Mental health: Things that depression makes you wrongly believe in | Health - Hindustan Times

Mental health: Things that depression makes you wrongly believe in

Jul 12, 2022 04:15 PM IST

Are you believing in all the lies that depression tells you? Here's what depression does to your mind while you try to navigate your way back to normal life.

Mind is a complex place and depression can make it even more messy. The thoughts and feelings that once made us look forward to exciting things ahead can turn into a never-ending cycle of dark and negative ruminations that could make you question your existence. Things and activities that were once enjoyable could now seem like a compulsory ritual with no meaning attached to it. Loved ones who made you smile could seem selfish and self-centred while you struggle to find a way in maze of your falling mental health. Mental health experts, however, say this is what depression does to your mind as hormones go into imbalance and make you believe in things that are far from true. (Also read: Lesser-known habits of depressed people they hide from the world)

Depression sometimes makes people believe that life is not worth living(Unsplash)
Depression sometimes makes people believe that life is not worth living(Unsplash)

Dr Samir Parikh, Director, Mental Health and Behavioural Sciences, Fortis Healthcare blames all these changes in the thoughts process to chemical balance triggered by depression that affects our mood and make us feel low and negative.

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"It's like wearing dark glasses and seeing everything dark. For example, some people may start overvaluing some of the negative experiences, maximising them and minimising all the good things that are happening to them. Some people may start thinking that only worse is going to happen because they are in a negative frame of mind so they are not able to recognise positivity. Some people start feeling that I will not enjoy what I used to do. It's happening because the moods are not good. So, things that you like doing, you are not able to like doing and because of that you are not enjoying anything, you have lost interest in everything," Dr Parikh tells HT Digital in a telephonic interview. (Also read: 5 amazing things that happen to your mind when you take a break)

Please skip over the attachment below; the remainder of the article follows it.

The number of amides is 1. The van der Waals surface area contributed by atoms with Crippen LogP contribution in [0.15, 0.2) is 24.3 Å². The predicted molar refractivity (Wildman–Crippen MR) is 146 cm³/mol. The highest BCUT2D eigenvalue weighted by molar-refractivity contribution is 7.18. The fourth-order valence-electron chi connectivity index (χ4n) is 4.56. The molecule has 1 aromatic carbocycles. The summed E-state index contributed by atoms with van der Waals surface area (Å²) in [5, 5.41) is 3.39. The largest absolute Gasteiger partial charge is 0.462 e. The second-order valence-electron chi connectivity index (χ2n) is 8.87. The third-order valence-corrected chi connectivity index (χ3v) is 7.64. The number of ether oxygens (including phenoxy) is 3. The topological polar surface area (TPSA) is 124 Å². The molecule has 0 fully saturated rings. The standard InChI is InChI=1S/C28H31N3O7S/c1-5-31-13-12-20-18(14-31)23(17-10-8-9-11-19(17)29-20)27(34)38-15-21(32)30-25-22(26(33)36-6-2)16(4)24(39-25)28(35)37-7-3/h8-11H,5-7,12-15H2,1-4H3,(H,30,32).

Dr Parikh says most of the thoughts revolve around - worthlessness (I'm not good enough), hopelessness (there is no future), and helplessness (nobody can get me out of this problem).

The psychiatrist says because of this chemical imbalance, depression makes people believe that life is not worth living and this is the reason they get self-harming thoughts.

Here are some of the thought patterns that people with depression struggle from:

'This is not my cup of tea'

Depressed people have negative and hopeless thoughts or core beliefs about themselves, their experiences in the world and about the future as well.

"Sometimes depression can make you have wrong thoughts about self-esteem and self-worth. It can make you feel diffident and lead to feelings of self-pity. You begin to doubt your abilities to do the things that you used to do on a daily basis," Dr Sonal Anand, Psychiatrist, Wockhardt Hospitals, Mira Road told HT Digital.

'There is no point of living'

Dr Anand says depression can lead to intense feelings of hopelessness and frustration which trigger suicidal thoughts and this can overpower all other thoughts and may lead to self-harm.

'All bad things happen to me'

Sometimes depression can also make you feel wrongly about the environment. One small negative thing in the environment can give feelings of the whole environment or situation being unfavourable and absolutely negative.

"One can't see the silver lining. You may perceive the situation in only one negative dimension," says Dr Anand.

'Nobody loves me'

Dr Anand says depression can also lead to changed feelings about closed ones even though that might not be the case in reality. "Some levels of depression can cause you to doubt your partner or loved one about the way they feel about you. You might feel ignored or misunderstood due to the clouding of negative thoughts," says the psychiatrist.

Dr Samir Parikh suggests CBT (Cognitive Behavioural Therapy) to turn negative thoughts into positive ones and urges people to ask for help if they feel hopeless and aimless.

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